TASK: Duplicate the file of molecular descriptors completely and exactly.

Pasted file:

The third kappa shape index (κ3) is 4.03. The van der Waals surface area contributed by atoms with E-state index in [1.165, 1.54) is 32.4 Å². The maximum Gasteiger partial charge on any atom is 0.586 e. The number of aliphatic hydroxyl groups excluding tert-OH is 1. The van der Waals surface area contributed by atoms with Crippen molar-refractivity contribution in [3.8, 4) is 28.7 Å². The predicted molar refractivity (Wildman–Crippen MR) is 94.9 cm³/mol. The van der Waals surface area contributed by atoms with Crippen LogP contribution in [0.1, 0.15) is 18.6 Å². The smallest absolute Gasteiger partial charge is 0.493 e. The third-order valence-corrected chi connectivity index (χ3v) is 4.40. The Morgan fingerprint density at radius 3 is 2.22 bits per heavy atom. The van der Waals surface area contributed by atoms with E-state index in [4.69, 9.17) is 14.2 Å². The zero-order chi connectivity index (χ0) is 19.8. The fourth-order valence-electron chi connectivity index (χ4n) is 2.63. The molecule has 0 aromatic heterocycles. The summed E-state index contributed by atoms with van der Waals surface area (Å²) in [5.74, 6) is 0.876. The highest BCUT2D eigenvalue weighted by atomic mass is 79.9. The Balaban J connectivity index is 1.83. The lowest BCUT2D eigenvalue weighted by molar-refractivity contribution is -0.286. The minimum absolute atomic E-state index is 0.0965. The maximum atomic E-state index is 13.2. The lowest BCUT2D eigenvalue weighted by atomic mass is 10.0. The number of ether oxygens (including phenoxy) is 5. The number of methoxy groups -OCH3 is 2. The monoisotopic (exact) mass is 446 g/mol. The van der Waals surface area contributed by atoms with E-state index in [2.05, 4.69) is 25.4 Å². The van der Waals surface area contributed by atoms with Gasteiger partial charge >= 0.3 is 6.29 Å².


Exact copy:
The third kappa shape index (κ3) is 4.03. The van der Waals surface area contributed by atoms with E-state index in [1.165, 1.54) is 32.4 Å². The maximum Gasteiger partial charge on any atom is 0.586 e. The number of aliphatic hydroxyl groups excluding tert-OH is 1. The van der Waals surface area contributed by atoms with Crippen molar-refractivity contribution in [3.8, 4) is 28.7 Å². The predicted molar refractivity (Wildman–Crippen MR) is 94.9 cm³/mol. The van der Waals surface area contributed by atoms with Crippen LogP contribution in [0.1, 0.15) is 18.6 Å². The smallest absolute Gasteiger partial charge is 0.493 e. The third-order valence-corrected chi connectivity index (χ3v) is 4.40. The Morgan fingerprint density at radius 3 is 2.22 bits per heavy atom. The van der Waals surface area contributed by atoms with E-state index in [4.69, 9.17) is 14.2 Å². The zero-order chi connectivity index (χ0) is 19.8. The fourth-order valence-electron chi connectivity index (χ4n) is 2.63. The molecule has 0 aromatic heterocycles. The summed E-state index contributed by atoms with van der Waals surface area (Å²) in [5.74, 6) is 0.876. The highest BCUT2D eigenvalue weighted by atomic mass is 79.9. The Balaban J connectivity index is 1.83. The lowest BCUT2D eigenvalue weighted by molar-refractivity contribution is -0.286. The minimum absolute atomic E-state index is 0.0965. The maximum atomic E-state index is 13.2. The lowest BCUT2D eigenvalue weighted by atomic mass is 10.0. The number of ether oxygens (including phenoxy) is 5. The number of methoxy groups -OCH3 is 2. The monoisotopic (exact) mass is 446 g/mol. The van der Waals surface area contributed by atoms with E-state index in [2.05, 4.69) is 25.4 Å². The van der Waals surface area contributed by atoms with Gasteiger partial charge >= 0.3 is 6.29 Å².